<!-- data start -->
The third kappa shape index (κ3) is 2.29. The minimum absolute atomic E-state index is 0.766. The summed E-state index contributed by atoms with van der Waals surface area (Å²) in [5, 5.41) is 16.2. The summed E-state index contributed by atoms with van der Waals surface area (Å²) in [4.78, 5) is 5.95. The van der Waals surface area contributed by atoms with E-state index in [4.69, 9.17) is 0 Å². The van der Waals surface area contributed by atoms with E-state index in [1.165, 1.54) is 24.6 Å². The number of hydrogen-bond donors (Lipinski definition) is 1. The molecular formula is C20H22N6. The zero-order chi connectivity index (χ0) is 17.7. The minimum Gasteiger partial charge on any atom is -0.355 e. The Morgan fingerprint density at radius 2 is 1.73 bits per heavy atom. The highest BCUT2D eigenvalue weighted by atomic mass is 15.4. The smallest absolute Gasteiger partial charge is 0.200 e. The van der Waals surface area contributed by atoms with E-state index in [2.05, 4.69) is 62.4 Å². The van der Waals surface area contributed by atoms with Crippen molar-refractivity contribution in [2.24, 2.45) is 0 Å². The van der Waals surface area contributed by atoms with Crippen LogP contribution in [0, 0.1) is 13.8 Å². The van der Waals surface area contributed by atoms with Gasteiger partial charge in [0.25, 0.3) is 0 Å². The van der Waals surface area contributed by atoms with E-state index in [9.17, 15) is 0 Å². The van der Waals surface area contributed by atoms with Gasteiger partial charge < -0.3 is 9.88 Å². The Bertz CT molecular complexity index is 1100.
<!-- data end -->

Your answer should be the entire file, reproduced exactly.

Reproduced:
The third kappa shape index (κ3) is 2.29. The minimum absolute atomic E-state index is 0.766. The summed E-state index contributed by atoms with van der Waals surface area (Å²) in [5, 5.41) is 16.2. The summed E-state index contributed by atoms with van der Waals surface area (Å²) in [4.78, 5) is 5.95. The van der Waals surface area contributed by atoms with E-state index in [4.69, 9.17) is 0 Å². The van der Waals surface area contributed by atoms with E-state index in [1.165, 1.54) is 24.6 Å². The number of hydrogen-bond donors (Lipinski definition) is 1. The molecular formula is C20H22N6. The zero-order chi connectivity index (χ0) is 17.7. The minimum Gasteiger partial charge on any atom is -0.355 e. The Morgan fingerprint density at radius 2 is 1.73 bits per heavy atom. The highest BCUT2D eigenvalue weighted by atomic mass is 15.4. The smallest absolute Gasteiger partial charge is 0.200 e. The van der Waals surface area contributed by atoms with E-state index in [2.05, 4.69) is 62.4 Å². The van der Waals surface area contributed by atoms with Crippen molar-refractivity contribution in [2.24, 2.45) is 0 Å². The van der Waals surface area contributed by atoms with Crippen LogP contribution in [0, 0.1) is 13.8 Å². The van der Waals surface area contributed by atoms with Gasteiger partial charge in [0.25, 0.3) is 0 Å². The van der Waals surface area contributed by atoms with E-state index in [9.17, 15) is 0 Å². The van der Waals surface area contributed by atoms with Gasteiger partial charge < -0.3 is 9.88 Å². The Bertz CT molecular complexity index is 1100.